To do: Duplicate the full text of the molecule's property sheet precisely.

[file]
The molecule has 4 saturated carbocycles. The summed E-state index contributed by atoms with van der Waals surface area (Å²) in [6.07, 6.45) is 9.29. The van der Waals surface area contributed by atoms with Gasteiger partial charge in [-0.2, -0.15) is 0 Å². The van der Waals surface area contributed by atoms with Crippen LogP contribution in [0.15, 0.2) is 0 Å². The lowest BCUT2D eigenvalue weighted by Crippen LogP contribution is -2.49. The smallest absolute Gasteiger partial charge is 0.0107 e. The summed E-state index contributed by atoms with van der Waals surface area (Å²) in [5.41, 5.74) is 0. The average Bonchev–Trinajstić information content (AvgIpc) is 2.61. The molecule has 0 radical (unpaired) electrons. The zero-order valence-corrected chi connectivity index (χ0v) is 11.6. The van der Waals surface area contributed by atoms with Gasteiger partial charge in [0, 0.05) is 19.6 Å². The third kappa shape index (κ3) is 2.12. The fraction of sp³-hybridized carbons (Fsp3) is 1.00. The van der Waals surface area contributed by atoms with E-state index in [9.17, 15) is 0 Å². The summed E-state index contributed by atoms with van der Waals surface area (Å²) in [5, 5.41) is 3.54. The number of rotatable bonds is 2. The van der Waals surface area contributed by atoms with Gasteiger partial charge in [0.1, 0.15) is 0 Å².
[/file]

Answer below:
The molecule has 4 saturated carbocycles. The summed E-state index contributed by atoms with van der Waals surface area (Å²) in [6.07, 6.45) is 9.29. The van der Waals surface area contributed by atoms with Gasteiger partial charge in [-0.2, -0.15) is 0 Å². The van der Waals surface area contributed by atoms with Crippen LogP contribution in [0.15, 0.2) is 0 Å². The lowest BCUT2D eigenvalue weighted by Crippen LogP contribution is -2.49. The smallest absolute Gasteiger partial charge is 0.0107 e. The summed E-state index contributed by atoms with van der Waals surface area (Å²) in [5.41, 5.74) is 0. The average Bonchev–Trinajstić information content (AvgIpc) is 2.61. The molecule has 0 radical (unpaired) electrons. The zero-order valence-corrected chi connectivity index (χ0v) is 11.6. The van der Waals surface area contributed by atoms with Gasteiger partial charge in [0, 0.05) is 19.6 Å². The third kappa shape index (κ3) is 2.12. The fraction of sp³-hybridized carbons (Fsp3) is 1.00. The van der Waals surface area contributed by atoms with E-state index in [9.17, 15) is 0 Å². The summed E-state index contributed by atoms with van der Waals surface area (Å²) in [5, 5.41) is 3.54. The number of rotatable bonds is 2. The van der Waals surface area contributed by atoms with Gasteiger partial charge in [0.1, 0.15) is 0 Å².